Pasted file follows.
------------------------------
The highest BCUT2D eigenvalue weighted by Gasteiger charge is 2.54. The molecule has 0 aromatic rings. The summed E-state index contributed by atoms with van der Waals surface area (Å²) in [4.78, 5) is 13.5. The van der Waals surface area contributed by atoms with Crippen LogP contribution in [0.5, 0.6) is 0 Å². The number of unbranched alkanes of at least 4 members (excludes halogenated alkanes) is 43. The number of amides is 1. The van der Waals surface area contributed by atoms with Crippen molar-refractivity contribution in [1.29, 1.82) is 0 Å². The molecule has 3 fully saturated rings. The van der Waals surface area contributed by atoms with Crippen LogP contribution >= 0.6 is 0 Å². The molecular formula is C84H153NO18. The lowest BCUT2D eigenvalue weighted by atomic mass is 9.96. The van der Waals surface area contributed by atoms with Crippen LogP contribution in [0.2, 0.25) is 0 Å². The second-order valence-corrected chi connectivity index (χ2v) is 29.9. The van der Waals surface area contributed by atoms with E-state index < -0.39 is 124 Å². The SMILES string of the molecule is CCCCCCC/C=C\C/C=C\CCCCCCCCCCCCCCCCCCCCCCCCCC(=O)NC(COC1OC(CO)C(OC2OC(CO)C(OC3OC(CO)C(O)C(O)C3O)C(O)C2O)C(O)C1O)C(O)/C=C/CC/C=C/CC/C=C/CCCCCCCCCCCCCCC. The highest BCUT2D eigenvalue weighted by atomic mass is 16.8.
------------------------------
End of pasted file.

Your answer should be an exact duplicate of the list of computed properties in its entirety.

The highest BCUT2D eigenvalue weighted by Gasteiger charge is 2.54. The molecule has 0 aromatic rings. The summed E-state index contributed by atoms with van der Waals surface area (Å²) in [4.78, 5) is 13.5. The van der Waals surface area contributed by atoms with Crippen LogP contribution in [0.5, 0.6) is 0 Å². The number of unbranched alkanes of at least 4 members (excludes halogenated alkanes) is 43. The number of amides is 1. The van der Waals surface area contributed by atoms with Crippen molar-refractivity contribution in [1.29, 1.82) is 0 Å². The molecule has 3 fully saturated rings. The van der Waals surface area contributed by atoms with Crippen LogP contribution >= 0.6 is 0 Å². The molecular formula is C84H153NO18. The lowest BCUT2D eigenvalue weighted by atomic mass is 9.96. The van der Waals surface area contributed by atoms with Crippen LogP contribution in [0.2, 0.25) is 0 Å². The second-order valence-corrected chi connectivity index (χ2v) is 29.9. The van der Waals surface area contributed by atoms with E-state index < -0.39 is 124 Å². The SMILES string of the molecule is CCCCCCC/C=C\C/C=C\CCCCCCCCCCCCCCCCCCCCCCCCCC(=O)NC(COC1OC(CO)C(OC2OC(CO)C(OC3OC(CO)C(O)C(O)C3O)C(O)C2O)C(O)C1O)C(O)/C=C/CC/C=C/CC/C=C/CCCCCCCCCCCCCCC. The highest BCUT2D eigenvalue weighted by atomic mass is 16.8.